Wednesday, April 1, 2009

Low Country, but not low budget housing.

Cory and I spent hours walking around the hoity-toity neighborhoods of Charleston. This was our favorite thing to do. It was far enough away from "downtown" that we were typically the only tourists in the area. It felt like someone just plunked us right down in a different world.

You would just not believe these places. Most were 3 stories high and they were all dressed to the nines. Many had gas-lit porch lights that remained lit at all times. That just screamed "luxury" to me, for some reason. So retro! So thumb-to-the-nose toward all of the Green beans out there.

What would your life be like if you lived here?
That was the question I asked myself at nearly every turn. I just couldn't conceive of it.

Do you think most of these are full-time residences? Or vacation homes?
Our tour guide said that back in the day, the wealthy people who lived in these homes would only stay from November through April or May. Then they sought refuge up North from the heat and humidity. I'm thinking these are probably Cape Cod types of people. Or maybe even Hamptons peeps.

Do you think they host luncheons on these porches? I would. And I would give my maid the day off, because I would want to be the one pouring the punch. (Do you think most of them have maids? I do.)

Can you imagine what these places look like inside? My greatest wish is that they are not all historically accurate, decorated in period pieces. I'm hoping they are not cookie-cutter "designed" homes. I'm hoping they are dressed in linen slip-covers with some silk drapes, here and there. I'm hoping they are smart enough to know that expensive doesn't necessarily mean beautiful. I'm hoping they welcome nature inside wherever they are able. I'm hoping they have chandeliers in every room.

The part that confounded me the most was when I saw little swing sets in the back yard. I can't fathom raising my family somewhere like this! What kind of life do these kids live? Do they know that their life is very different than most? Are they all spoiled? At this particular house, just as we were walking past, a teenaged girl and her younger sister pulled up in a luxury SUV and walked inside. They both wore plaid skirts and the younger one was carrying what looked like Lacrosse gear. Clearly private school accoutrements. I was stunned to see them just amble up the steps and walk right in - as if they owned the place! Then I realized that they probably do. They probably walked inside and had a PB&J, like it was no big thang. Cory decided that it was impossible to raise well-adjusted children in this environment, but I choose to extend the benefit of the doubt. And yet, here I am worrying from time to time that my kids will somehow end up with an entitled streak because I shop for them throughout the year at places like Old Navy and sometimes (gasp!) the sales rack at Gap Kids, rather than twice annually at K-Mart, like my mom used to do.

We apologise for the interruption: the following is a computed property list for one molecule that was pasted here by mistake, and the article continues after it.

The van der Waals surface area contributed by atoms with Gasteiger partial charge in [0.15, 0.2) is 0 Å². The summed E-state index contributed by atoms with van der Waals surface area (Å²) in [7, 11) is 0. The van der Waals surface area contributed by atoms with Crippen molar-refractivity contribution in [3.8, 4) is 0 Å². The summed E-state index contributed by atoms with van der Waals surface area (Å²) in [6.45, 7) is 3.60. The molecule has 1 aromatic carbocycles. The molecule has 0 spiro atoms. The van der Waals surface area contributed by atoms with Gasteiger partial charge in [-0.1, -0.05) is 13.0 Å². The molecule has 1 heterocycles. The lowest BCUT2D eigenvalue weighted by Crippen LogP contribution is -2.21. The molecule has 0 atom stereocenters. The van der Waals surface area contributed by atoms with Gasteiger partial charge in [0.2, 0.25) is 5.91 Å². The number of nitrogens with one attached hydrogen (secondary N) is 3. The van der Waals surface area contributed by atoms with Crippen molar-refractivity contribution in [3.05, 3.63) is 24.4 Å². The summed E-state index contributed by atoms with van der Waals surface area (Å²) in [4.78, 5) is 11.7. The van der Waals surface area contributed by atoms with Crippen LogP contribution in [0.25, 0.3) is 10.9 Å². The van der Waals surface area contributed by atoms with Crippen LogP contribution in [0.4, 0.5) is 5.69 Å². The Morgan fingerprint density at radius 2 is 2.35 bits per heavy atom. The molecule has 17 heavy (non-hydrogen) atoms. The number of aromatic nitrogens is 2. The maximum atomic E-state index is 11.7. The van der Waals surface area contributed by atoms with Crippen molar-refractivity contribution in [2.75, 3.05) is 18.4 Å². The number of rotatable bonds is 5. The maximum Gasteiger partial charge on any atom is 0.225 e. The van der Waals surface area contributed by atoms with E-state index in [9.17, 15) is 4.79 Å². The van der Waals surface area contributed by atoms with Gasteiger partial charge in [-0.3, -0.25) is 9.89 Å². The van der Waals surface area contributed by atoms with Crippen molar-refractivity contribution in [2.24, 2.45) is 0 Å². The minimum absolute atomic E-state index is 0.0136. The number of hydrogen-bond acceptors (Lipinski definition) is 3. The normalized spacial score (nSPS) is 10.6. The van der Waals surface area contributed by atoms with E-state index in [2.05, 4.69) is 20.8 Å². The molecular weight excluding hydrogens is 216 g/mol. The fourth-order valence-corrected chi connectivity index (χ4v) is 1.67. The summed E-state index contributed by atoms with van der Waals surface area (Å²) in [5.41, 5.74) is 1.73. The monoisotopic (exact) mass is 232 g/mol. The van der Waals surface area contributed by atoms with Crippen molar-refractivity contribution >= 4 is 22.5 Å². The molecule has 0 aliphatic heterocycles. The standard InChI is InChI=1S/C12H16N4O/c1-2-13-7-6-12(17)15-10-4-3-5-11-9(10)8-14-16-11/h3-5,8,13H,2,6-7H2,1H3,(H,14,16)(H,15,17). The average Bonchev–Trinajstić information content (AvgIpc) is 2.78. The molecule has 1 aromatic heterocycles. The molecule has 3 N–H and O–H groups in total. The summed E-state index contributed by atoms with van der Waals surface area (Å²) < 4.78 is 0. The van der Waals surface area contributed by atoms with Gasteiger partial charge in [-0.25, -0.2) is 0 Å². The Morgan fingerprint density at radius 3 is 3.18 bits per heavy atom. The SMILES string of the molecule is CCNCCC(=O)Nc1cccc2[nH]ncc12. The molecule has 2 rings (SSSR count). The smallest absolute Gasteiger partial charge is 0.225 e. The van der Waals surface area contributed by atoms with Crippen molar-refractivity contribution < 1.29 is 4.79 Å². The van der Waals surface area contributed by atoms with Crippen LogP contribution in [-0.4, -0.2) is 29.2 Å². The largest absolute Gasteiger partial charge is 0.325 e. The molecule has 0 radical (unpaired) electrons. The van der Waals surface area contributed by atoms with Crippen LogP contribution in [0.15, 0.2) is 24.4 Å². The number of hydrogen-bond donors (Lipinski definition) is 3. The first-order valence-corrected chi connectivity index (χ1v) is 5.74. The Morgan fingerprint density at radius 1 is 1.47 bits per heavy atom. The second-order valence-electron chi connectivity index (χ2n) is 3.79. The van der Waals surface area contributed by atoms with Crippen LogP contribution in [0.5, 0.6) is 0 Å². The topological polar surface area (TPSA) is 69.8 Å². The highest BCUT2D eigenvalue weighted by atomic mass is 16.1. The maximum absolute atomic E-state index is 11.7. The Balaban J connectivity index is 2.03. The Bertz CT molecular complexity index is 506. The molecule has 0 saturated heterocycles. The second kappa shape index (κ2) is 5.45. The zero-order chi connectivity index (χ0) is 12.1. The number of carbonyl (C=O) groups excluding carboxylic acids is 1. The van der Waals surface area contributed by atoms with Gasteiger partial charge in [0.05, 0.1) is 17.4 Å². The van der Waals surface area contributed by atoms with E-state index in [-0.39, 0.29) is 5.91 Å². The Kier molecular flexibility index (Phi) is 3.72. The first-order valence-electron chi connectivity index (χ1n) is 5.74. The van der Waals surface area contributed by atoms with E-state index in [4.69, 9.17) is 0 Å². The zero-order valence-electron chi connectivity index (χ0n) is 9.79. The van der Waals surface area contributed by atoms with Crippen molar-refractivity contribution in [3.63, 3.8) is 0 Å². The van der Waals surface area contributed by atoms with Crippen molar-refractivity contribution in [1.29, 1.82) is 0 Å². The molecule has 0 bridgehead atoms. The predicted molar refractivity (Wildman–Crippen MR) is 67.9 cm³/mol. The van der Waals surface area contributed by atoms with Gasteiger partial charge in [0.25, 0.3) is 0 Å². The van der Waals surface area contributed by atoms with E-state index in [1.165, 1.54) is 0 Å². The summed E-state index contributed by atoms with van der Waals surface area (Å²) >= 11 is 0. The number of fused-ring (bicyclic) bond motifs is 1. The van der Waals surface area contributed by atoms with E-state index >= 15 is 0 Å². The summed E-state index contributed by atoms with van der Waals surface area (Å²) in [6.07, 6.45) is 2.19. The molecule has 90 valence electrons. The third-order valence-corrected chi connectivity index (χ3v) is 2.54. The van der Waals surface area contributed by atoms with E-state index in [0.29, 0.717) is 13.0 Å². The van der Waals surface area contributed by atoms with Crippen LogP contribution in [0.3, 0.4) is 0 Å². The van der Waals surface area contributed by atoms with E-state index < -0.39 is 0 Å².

Oh, to go inside and take a look around! I dreamed of someone walking out and casually inviting us in. It never happened.

What kinds of food do you think they have in their stainless-steel Sub Zero refrigerators? I'm thinking lots of Brie. And sparkling water. And gigantic, flawless raspberries. Maybe even lox. They probably don't have slimy old bottles of salad dressed shoved in the back, or pickle jars with one lone pickle remaining.

Or, maybe they're just like us, and they just so happen to live in a drop-dead gorgeous house in South Carolina.